Thus, one could say that the alliances about to be created entered mutually codependent spheres of aesthetics, politics, and economics. An alliance rooted in both political and social awareness was necessary in order to maintain and produce literature that corresponded to the aesthetic discourses as well as to the cultural production of the entire continent. To label these alliances between the publisher and authors from Argentina and Latin America as leftist would be reductonist, excluding the aesthetic alliance created in the book-text relationship. Additionally, seeking the categorization of literary figures based purely on aesthetic terms would also be limiting. For that reason, there are various multidimensional tensions encountered in the text that demand to be explored. In each of the categories proposed above, the alliances are constructed on diverse aesthetic, economic, and political necessities.  


The first obvious economic alliance between publisher and prominent authors is that none of the authors receive monetary compensation for the copies sold by the publishing house. By donating their texts to Eloísa, they intervene in a cultural sphere that is now based upon kinship, belonging to the publishing house that also needs them. Authors do not profit monetarily from the sale of their texts since this money is granted to the publishing house. Thus, the unilateral economic gain is directed toward the publisher’s efforts at self-sustainability.

Piglia supported the idea by explaining that “this is an historic alliance. New networks are being created in Argentina, and writers are finding ways to connect themselves to the new social situation. It’s not about making a cult of poverty, but rather, not allowing oneself to be intimidated by it.”[20] This new political and literary alliance gave authors like Aira, Piglia, and Pauls an opportunity to be associated with the social endeavor that Cucurto and his team were imagining, producing and consuming literature to defy poverty. Elsa Drucaroff explained her reasons for publishing the erotic story Leyenda erótica since it coincided with both her desire and that of Cucurto to “democratize the symbolic capital, to join those too humble to access the pleasures of literature that we have the privilege to enjoy; it is not an alien gesture, it comes from their own biographies, and social origins, and one can notice this in Eloísa, in their impartial catalogue, and in the proposition of books where manufacture and manual work are underlined.”[21]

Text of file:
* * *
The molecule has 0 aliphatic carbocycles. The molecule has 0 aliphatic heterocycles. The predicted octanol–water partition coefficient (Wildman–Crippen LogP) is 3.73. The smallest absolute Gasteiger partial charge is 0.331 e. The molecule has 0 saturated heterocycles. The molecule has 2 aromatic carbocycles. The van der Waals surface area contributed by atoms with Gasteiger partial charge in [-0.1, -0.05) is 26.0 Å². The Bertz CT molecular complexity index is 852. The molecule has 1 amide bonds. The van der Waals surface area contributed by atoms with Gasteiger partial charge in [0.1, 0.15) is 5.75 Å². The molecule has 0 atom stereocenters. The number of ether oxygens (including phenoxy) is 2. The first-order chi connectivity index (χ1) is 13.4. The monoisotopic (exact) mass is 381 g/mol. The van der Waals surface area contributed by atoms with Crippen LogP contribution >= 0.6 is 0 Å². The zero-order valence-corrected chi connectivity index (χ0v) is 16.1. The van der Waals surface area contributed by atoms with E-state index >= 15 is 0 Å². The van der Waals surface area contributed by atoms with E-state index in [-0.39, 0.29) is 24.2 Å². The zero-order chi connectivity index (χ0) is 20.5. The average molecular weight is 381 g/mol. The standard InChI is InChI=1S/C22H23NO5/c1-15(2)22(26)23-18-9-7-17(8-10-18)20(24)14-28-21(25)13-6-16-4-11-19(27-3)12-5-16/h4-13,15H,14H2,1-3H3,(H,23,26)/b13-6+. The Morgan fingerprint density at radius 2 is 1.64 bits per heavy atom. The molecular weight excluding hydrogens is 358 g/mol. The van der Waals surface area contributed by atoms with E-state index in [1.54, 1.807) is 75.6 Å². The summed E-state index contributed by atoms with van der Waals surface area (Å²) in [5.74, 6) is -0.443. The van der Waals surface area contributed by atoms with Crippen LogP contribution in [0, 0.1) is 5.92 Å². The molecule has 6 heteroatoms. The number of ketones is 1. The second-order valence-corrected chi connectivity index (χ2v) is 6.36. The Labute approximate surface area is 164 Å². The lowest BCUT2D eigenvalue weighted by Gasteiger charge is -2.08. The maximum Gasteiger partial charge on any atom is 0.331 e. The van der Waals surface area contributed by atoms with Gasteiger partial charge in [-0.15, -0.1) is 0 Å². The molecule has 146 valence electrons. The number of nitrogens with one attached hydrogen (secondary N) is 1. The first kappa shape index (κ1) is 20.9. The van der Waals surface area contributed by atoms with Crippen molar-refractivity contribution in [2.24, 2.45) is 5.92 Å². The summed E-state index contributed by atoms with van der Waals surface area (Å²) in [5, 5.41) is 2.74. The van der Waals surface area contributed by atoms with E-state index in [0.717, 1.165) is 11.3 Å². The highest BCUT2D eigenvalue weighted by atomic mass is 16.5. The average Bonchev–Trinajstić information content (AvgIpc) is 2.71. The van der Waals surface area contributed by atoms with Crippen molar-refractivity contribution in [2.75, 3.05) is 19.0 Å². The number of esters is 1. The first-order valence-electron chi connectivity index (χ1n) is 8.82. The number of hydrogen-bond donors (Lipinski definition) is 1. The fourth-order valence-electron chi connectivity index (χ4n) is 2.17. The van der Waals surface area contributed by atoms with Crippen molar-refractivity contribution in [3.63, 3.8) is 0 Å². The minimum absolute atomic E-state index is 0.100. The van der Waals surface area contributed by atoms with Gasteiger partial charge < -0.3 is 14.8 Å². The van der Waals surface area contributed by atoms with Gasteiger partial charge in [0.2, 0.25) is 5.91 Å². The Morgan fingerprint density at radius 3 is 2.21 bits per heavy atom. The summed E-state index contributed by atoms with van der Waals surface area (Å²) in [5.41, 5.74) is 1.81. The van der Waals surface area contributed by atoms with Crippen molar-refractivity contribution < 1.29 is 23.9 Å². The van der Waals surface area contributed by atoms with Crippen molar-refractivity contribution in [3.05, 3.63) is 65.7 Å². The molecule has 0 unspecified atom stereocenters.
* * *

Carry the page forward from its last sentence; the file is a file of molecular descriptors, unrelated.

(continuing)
It is significant to note Drucaroff’s discourse here as she uses rather suggestive language (desire, pleasure, taste) to describe her alliance with the publisher reflects her own style in the mentioned story. In addition, Alan Pauls explained why he published the short storyEl caso Malarma by stressing that he liked the project “of a publisher that instead of mourning misery, made virtue out of necessity—neither sacrificing nor burdensome, but not jovial and festive…”[22] Both Drucaroff and Pauls were celebrating that Eloísa was bypassing the division between the social classes as a product of economic and publishing crisis. They underlined the role of the publishing house as a bridge between two social spheres that were not previously able to communicate: Argentines of the lowest socio-economic status, the majority of the country’s citizens, and those within the higher ranks of privilege, the intelligentsia. Supporting these authors in the new social context of post-economic crisis Argentina was necessary for the publisher due to the credibility that Eloísa sought to establish as a new publishing house. Just as the publisher needed influential authors to empower its visibility, writers also needed the publisher in order to create and be part of the new social and political network in a post-crisis Argentine socio-cultural context. Furthermore, well-established Argentine literary figures embraced the new alliance because it gave them an opportunity for further visibility and wider distribution to a national readership previously unfamiliar with their oeuvres.


Eloísa’s literary landscape is further complicated by the diffusion of Latin American authors. The need for this type of network creates a continuity of literary influences within geographical and historical frameworks. It also makes previously ignored narratives accessible to a wider Argentine demographic. This simultaneous effort is evidenced in Cucurto’s desire to reintroduce Latin American authors, omitted by transnational publishing companies, to an Argentine readership.